• Add a book to your reading list; be sure to write a comment to accompany the book. Watch someone’s reading list in your network. Check out a connection’s reading list. Of course, if you have written a book, add it!
  • Browse the events of your connections, comment on one, RSVP to one (as Attending or Interested). Today, in my profile, there is a free Webinar: “Better PDFs with FrameMaker-to-Acrobat Time Savers.” I’m interested!
  • Add an event that you are planning to attend or present at in the future.
  • Check out a presentation on SlideShare. Comment on it, recommend it, favorite it.
  • Answer a question; ask a question.
  • Start a discussion in one of your groups.
  • Read and comment on a group discussion. (You can tell a lot about someone by what they write in their comments, so consider your words and tone.) Like the discussion. Follow the author if you find them particularly provocative. With enough activity in a group, you can become one of the group’s weekly top influencers.
  • Peruse the promotions in a group; see if there are any that interest you. (Not all groups have a Promotions tab.) Again, comment on it, like it, follow the author. Or post your own promotions.

Twitter. Get the most out of your Twitter experience by carefully choosing the people you follow—unless, of course, you want an audience for your tweets, then you probably want to get as many followers as you can. Just make sure that you balance the number of people you follow with those that follow you.

And, consider this division of your tweets: one-third about your industry; one-third about tech comm and your company; one-third about you.

  • Tweet something every day. You can get ideas by reading what others tweet. I get tweet fodder from various email lists I subscribe to plus STC’s News & Notes.
  • Tweet about what you are reading (for example, an Intercom article or column), what you have learned, what you are doing so long as it is important to your followers (such as a conference you are attending, or a webinar or presentation you attended).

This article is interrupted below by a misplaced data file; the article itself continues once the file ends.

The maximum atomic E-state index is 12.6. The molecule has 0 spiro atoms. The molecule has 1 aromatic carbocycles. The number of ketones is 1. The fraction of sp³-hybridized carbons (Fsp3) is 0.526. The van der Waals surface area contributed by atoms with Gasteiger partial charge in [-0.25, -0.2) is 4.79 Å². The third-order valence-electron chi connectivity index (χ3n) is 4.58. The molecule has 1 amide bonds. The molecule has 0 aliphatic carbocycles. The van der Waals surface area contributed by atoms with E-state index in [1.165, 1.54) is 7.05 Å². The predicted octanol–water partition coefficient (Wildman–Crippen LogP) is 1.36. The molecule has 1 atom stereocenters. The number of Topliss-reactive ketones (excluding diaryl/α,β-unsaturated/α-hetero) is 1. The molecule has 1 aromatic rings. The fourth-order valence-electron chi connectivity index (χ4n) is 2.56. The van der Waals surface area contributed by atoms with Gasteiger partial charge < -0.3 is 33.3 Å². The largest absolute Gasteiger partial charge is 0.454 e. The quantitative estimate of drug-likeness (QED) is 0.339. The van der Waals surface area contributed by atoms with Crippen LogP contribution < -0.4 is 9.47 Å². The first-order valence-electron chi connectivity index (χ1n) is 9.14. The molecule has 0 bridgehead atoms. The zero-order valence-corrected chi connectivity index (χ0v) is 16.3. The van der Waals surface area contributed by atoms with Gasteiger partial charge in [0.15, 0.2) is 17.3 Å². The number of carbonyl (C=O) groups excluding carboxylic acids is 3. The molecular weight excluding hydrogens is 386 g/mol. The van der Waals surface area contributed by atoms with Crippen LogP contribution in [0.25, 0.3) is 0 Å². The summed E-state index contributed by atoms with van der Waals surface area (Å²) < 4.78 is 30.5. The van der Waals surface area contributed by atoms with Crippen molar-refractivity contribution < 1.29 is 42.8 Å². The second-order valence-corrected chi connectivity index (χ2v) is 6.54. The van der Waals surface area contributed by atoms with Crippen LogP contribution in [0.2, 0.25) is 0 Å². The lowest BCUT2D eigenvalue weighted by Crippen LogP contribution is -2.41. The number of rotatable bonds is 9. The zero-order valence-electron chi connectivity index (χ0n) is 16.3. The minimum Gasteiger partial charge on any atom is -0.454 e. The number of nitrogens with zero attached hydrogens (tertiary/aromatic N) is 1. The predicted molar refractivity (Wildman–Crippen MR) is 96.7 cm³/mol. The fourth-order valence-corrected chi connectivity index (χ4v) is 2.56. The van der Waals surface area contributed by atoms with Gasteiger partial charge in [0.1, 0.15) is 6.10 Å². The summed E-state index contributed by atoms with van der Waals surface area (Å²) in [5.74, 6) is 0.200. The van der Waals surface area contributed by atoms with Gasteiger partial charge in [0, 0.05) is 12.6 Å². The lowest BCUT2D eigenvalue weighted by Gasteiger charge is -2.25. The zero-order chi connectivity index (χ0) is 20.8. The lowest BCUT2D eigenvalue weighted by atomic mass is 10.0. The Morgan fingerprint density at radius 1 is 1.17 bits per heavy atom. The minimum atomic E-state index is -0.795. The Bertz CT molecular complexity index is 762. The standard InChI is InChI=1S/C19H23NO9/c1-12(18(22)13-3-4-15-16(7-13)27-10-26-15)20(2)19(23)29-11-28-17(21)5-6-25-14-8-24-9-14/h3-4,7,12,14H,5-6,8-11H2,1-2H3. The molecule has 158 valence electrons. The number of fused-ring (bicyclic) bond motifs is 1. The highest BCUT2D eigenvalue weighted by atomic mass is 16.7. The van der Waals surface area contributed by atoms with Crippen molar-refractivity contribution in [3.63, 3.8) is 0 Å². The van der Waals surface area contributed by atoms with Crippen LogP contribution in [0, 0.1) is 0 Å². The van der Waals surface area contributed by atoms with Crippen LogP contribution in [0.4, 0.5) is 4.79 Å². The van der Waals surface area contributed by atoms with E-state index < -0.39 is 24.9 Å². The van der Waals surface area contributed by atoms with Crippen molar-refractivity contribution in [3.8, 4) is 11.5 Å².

• Include an appropriate hashtag on your tweets if you want: #techcomm and #stcorg are good ones to use. Use #stc12 for tweets concerning the 2012 Summit in Chicago.
  • Find and follow ten people whose tweets would fit your goals.
  • Tweet an inspiring quote.
  • Scan your Twitter Timeline and retweet something interesting.
  • Reply to a tweet or send a direct message to its author.
  • Create a list and add people to it. This makes it easier to follow the tweets from a certain group of people that you decide.
  • Follow someone else’s list for a while and read their tweets.

Facebook. While I use LinkedIn and Twitter almost exclusively for business and professional endeavors, I use Facebook mainly for personal issues. So why include Facebook as part of my professional social media presence? It gives me an avenue for pursuing a personal part of my life. And besides, even with Facebook’s privacy settings, in reality, everything you post can be viewed some way or another. I “friend” a select group of people for my Facebook account, and certainly enjoy their repartee. Besides, Facebook enables me to have a bit of fun.

  • Update your status. Think about doing it every day.
  • Add a couple of new friends.
  • Scroll through your News Feed and share items of interest. (I particularly enjoy this.)
  • Add a new photo or two.
  • Post on a friend’s page.
  • Ask a question.
  • Post an event.

Of course, there is a lot more you can do, but this list ought to keep you busy. Choose a few to do everyday. And reap the benefits of actively engaging in social media.

—Rich Maggiani

[Note: This post originally appeared in my “Social Media Insights” column in the December 2011 issue of Intercom, the magazine of the Society for Technical Communication (STC).]